Give us a little more information and we'll give you a lot more relevant content
Your child's birthday or due date
Girl Boy Not Sure
Add A Child
Remove A Child
I don't have kids
Thanks For Subscribing!
Oops! Something went wrong. Please contact support@fatherly.com.

Adult Crossfire Tournaments Ends With Nostalgic Nineties Kids in Agony

At the Michigan Masters gaming tournament, adult competitors played the nineties board game Crossfire — and things got out of hand.

Twitch

Michigan Masters, a massive fighting game tournament held in Farmington Hills, Michigan saw attendees competing and betting on such classic brawlers as Street Fighter, Tekken, and Dead or Alive. But it was the competition’s mystery event, a tournament involving the 90’s marble-shooting game Crossfire, that actually had participants nursing real wounds.

Crossfire was like Hungry, Hungry Hippos on steroids. Two players each get a hand full of solid metal balls that they fire out of a spring-loaded plastic gun attached to their side of the board. Using the guns, they have to fire the balls at a star- or a triangle-shaped puck in hopes of pushing it into their opponent’s goal. Chances are, most people’s relationship to the game came from this ridiculous — and ridiculously catchy — commercial featuring the refrain of “You’ll get caught up in it!”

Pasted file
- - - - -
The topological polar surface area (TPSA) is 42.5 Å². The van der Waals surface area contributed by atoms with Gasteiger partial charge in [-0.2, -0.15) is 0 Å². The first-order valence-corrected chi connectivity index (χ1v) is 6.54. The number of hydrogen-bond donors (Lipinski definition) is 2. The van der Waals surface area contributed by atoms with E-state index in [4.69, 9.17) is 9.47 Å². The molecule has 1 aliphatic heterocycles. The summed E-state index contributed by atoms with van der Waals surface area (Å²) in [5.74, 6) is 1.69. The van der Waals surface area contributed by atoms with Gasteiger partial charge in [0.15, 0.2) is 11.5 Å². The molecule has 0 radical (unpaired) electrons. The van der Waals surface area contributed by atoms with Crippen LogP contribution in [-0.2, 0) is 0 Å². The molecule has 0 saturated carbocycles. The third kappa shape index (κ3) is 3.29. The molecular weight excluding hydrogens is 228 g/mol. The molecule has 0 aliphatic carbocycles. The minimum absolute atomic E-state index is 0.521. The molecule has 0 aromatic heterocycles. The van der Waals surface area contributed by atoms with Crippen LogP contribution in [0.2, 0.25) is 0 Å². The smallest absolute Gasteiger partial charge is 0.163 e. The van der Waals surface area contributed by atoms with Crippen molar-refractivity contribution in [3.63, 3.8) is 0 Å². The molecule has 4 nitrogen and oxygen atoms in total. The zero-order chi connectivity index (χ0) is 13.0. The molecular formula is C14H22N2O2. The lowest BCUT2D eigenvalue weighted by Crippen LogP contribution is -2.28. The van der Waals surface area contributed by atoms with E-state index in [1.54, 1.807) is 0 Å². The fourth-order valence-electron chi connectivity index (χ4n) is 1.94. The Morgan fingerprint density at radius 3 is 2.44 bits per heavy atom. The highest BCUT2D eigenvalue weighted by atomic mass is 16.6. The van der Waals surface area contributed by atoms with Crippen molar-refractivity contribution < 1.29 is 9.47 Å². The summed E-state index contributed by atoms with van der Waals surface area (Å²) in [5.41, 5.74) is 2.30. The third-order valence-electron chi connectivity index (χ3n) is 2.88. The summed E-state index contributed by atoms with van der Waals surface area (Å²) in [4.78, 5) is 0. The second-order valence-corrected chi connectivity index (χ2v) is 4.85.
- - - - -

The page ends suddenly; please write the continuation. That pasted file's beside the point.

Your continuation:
The Crossfire tournament at Michigan Masters ended up being a grueling and exciting match. The game is designed for children so, naturally, the trigger on the plastic gun, as well as the trough that the balls roll into after they’re fired, is way too small for adult hands. Each time the gun runs out of metal balls, players must reach into the trough while the opponent is still firing the balls at their goal. As one can imagine, this resulted in more than a knuckles ravaged by the metal buckshot. According to Compete, the player who won the tournament, later on, complained about the strain that constantly reloading and firing the gun put on the joints in his arms.

This shouldn’t be a surprise. If you take a look back at the original ads for the game from 1992, Crossfire looks like something that was designed to be intentionally painful. The commercial’s narration announced that the game was “the ultimate challenge” coming “from sometime in the future” while two 11-year-olds in leather jackets descended down to the arena on hover boards for what looked like a fight to the death. Ah, the nineties.

If this article has you hankering to play some Crossfire, picking up a copy of the game might be a bit of a challenge: It’s been totally discontinued. The folks over at Michigan Masters only got their hands on a copy after a Toys ‘R’ Us liquidation sale. Outside of that context, get ready to shell out at least $100 for your own. Beware of the bidding on sites like eBay: Much like the game, you’ll get caught up in it.